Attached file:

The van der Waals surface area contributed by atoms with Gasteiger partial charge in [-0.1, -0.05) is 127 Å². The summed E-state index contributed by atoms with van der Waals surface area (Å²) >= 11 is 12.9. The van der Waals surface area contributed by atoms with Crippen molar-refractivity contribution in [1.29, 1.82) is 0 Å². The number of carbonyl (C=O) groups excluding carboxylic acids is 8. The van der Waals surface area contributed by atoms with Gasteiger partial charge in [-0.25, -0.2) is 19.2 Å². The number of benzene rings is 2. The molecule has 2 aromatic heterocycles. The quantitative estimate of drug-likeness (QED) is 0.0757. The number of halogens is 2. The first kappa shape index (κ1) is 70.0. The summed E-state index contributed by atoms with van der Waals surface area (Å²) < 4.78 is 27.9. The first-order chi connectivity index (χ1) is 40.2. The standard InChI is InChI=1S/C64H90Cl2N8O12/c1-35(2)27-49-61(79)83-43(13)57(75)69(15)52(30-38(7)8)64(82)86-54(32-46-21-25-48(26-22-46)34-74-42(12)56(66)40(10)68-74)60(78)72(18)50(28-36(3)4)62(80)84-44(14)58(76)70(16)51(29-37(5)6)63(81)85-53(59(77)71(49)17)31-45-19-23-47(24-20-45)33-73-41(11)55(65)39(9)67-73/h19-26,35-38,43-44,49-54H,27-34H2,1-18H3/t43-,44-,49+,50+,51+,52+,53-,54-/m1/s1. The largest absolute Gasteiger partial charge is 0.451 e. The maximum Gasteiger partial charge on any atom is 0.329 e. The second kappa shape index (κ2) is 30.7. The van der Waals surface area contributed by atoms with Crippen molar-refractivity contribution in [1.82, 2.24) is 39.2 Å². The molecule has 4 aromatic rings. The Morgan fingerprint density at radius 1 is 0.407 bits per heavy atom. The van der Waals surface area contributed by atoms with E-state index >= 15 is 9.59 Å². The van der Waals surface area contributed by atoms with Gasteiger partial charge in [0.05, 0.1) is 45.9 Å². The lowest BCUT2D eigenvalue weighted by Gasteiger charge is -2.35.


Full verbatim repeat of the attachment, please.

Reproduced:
The van der Waals surface area contributed by atoms with Gasteiger partial charge in [-0.1, -0.05) is 127 Å². The summed E-state index contributed by atoms with van der Waals surface area (Å²) >= 11 is 12.9. The van der Waals surface area contributed by atoms with Crippen molar-refractivity contribution in [1.29, 1.82) is 0 Å². The number of carbonyl (C=O) groups excluding carboxylic acids is 8. The van der Waals surface area contributed by atoms with Gasteiger partial charge in [-0.25, -0.2) is 19.2 Å². The number of benzene rings is 2. The molecule has 2 aromatic heterocycles. The quantitative estimate of drug-likeness (QED) is 0.0757. The number of halogens is 2. The first kappa shape index (κ1) is 70.0. The summed E-state index contributed by atoms with van der Waals surface area (Å²) < 4.78 is 27.9. The first-order chi connectivity index (χ1) is 40.2. The standard InChI is InChI=1S/C64H90Cl2N8O12/c1-35(2)27-49-61(79)83-43(13)57(75)69(15)52(30-38(7)8)64(82)86-54(32-46-21-25-48(26-22-46)34-74-42(12)56(66)40(10)68-74)60(78)72(18)50(28-36(3)4)62(80)84-44(14)58(76)70(16)51(29-37(5)6)63(81)85-53(59(77)71(49)17)31-45-19-23-47(24-20-45)33-73-41(11)55(65)39(9)67-73/h19-26,35-38,43-44,49-54H,27-34H2,1-18H3/t43-,44-,49+,50+,51+,52+,53-,54-/m1/s1. The largest absolute Gasteiger partial charge is 0.451 e. The maximum Gasteiger partial charge on any atom is 0.329 e. The second kappa shape index (κ2) is 30.7. The van der Waals surface area contributed by atoms with Crippen molar-refractivity contribution in [1.82, 2.24) is 39.2 Å². The molecule has 4 aromatic rings. The Morgan fingerprint density at radius 1 is 0.407 bits per heavy atom. The van der Waals surface area contributed by atoms with E-state index >= 15 is 9.59 Å². The van der Waals surface area contributed by atoms with Gasteiger partial charge in [0.05, 0.1) is 45.9 Å². The lowest BCUT2D eigenvalue weighted by Gasteiger charge is -2.35.